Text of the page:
4. The female panda is fertile only 1 to 3 days a year.  Breeding season is from March to May. This doesn’t give a male much opportunity to sow his oats and help ensure survival of the species.  Because pandas are solitary and territorial creatures, they usually do not tolerate other pandas in their areas (mostly because it would take too much energy to compete for food), so each adult panda needs approximately 2 to 4 square miles of land in order to survive.
  5. Once the egg is fertilized, the embryo free floats in the uterus and does not implant itself in the wall of the uterus until 3-5 months later (!) when the cells actually begin to divide and the embryo begins to grow.  (Does this make any sense to you?  The theory is that the mother has enough resources when implantation happens to keep the baby alive and that conditions are optimal for the embryo’s survival.  She has to keep her belly full during this time or else the embryo will likely not implant itself.)
  6. Female pandas mature into adults around the age of 4 or 5 and males at around the age of 7 or 8.  Pandas live for about 20 years in the wild (and 25-30 years in captivity).
  7. The baby panda is born about the size of a stick of butter (3-6 oz).  The mother is about 900x the baby’s weight (about 150 lbs), and mother pandas have been known to not infrequently kill their cubs by accident by rolling over or onto them.  Not only is the baby tiny, it’s blind, toothless and furless when it’s born. The baby opens it’s eyes after 6-8 weeks and is physically and fully dependent on the mother for about 5-6 months, after which the baby can start consuming small amounts of bamboo.  It’s emotionally dependent on its mother for an even longer time.  So the mother usually takes care of the baby panda for something like three years, which means that, on average, a female raises up to two or three cubs during her lifetime.  (Males leave after mating and play no role in raising of babies.)
  8. If the female panda has two babies or twins, which occasionally happens, she will only take care of one cub and allow the other to die soon after birth. (This is probably because the mother has only enough energy to take care of one cub.)

I’m not debating that deforestation or human expansion into panda habitat have made giant pandas one of the most endangered species in the world.  But certainly, the panda’s evolution doesn’t seem to have helped their survival as a species.

Today, it is estimated that there are only 1,500 to 3,000 giant pandas in existence. Outside of captivity, they live only in a few high mountain ranges in central China in the provinces of Sichuan, Gansu and Shanxi.  Less than a few hundred are in captivity, and human intervention has become instrumental in helping to ensure that pandas survive.  Also, several years ago, there was a breakthrough in China on how to maximize the survival of baby pandas in captivity.  The mother panda, as mentioned, is only willing to take care of one cub if she has twins, and she uses her acute sense of smell to differentiate between the two cubs.  Scientists were able, in some cases, to fool the mother into feeding the rejected cub by rubbing the smell of the accepted cub onto the rejected cub so that the mother might end up feeding both. (Humans would have to do a switcheroo of the two babies.)

As for the human Chinese population, statistics show there are more than 1.3 billion people in China alone, which means that Chinese people constitute a full 20% of the world’s population (or 1 out of every 5 people).  And, unlike giant pandas, Chinese people seem willing to eat, well, almost anything.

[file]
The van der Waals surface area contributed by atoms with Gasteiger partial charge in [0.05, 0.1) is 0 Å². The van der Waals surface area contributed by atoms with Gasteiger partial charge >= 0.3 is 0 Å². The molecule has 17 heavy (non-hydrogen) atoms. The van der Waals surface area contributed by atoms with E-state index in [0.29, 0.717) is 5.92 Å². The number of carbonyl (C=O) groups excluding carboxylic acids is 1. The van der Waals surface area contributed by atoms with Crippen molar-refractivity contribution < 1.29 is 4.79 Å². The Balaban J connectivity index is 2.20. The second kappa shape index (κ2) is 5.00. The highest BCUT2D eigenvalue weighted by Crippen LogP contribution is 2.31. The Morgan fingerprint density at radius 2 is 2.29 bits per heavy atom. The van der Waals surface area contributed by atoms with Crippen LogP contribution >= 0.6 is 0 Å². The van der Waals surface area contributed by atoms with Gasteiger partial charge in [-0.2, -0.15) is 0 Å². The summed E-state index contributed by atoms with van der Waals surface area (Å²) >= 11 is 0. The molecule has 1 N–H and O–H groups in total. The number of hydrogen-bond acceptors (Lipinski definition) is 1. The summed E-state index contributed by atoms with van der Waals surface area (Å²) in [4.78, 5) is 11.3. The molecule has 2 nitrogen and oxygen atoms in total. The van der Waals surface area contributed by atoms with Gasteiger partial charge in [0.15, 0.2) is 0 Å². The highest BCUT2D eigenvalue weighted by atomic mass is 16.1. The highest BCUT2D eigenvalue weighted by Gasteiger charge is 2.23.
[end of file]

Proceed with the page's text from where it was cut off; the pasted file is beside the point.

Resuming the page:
Confucius Says…

Engraving of Confucius. The Chinese characters...

Engraving of Confucius. The Chinese characters read “Portrait of the First Teacher, Confucius, Giving a Lecture”. (Photo credit: Wikipedia)

Three years ago, I asked my father what his greatest fear was.  I was expecting him to say – old age, death, ill health, regret – or something similar. 

He said, “What I’m most afraid of in all of life is disappointing my parents.” 

I paused a bit.  “But, Dad… your parents are dead.” 

“It does not matter,” he replied.  

My father’s response surprised me at the time because I assumed that my father, being older in age, had more pressing concerns.  What I failed to understand was just how overriding and important the concept of 孝 [xiào] or filial piety is in the mindset of Chinese people. 孝 is, in fact, the mandate by which almost all Chinese live.

Confucius (551–479 BCE) is the person who delineated the meaning of 孝 in the Classic of Filial Piety.  Together with other teachings attributed to Confucius (most famously, the Analects), Confucius ultimately tried to answer one question:  How does one create a stable and harmonious society?  (Confucius lived at a time when China was in great turmoil with many warring, feudal states.)  His answer was humanistic – if one can cultivate virtue and moral behavior in the individual and in individual relationships, then, like spokes of a wheel or like the rays of a sun, stability and harmony on a micro level will emanate throughout society so that proper action for oneself and the greater whole, as well as respect for good government ensues. According to Confucius, the great ruler is a sage who rules not so much with law and fear of punishment (the sword) as with moral authority, fairness and benevolence. 

Confucius’ most famous saying, the Golden Rule, is an example of his humanistic philosophy:  Do not do unto others as you would not want others to do unto you. The concept at bottom, similar to many other philosophies and religions, is that an individual’s actions (and the consequences of those actions) are not separate from those around you.  If someone exhibits poor action, it may make those around them suffer, or even make others behave poorly themselves.  If someone shows good conduct, then it will benefit those around them and make others want to emulate their actions.  What sets Confucianism apart is that it is completely secular in its philosophy.  It does not concern itself with matters of the afterlife or God or gods and does not assume an a priori idea that man is innately born “good” or “bad”.  It also does not contain elements of mysticism (unlike, for example, many aspects of Taoism).  In this sense, Confucianism is a guide that sets forth practical steps on how to become an upright person in society through education and cultivation of virtuous action, thought and behavior in the individual, and, in many ways, how to create a polite and respectful society.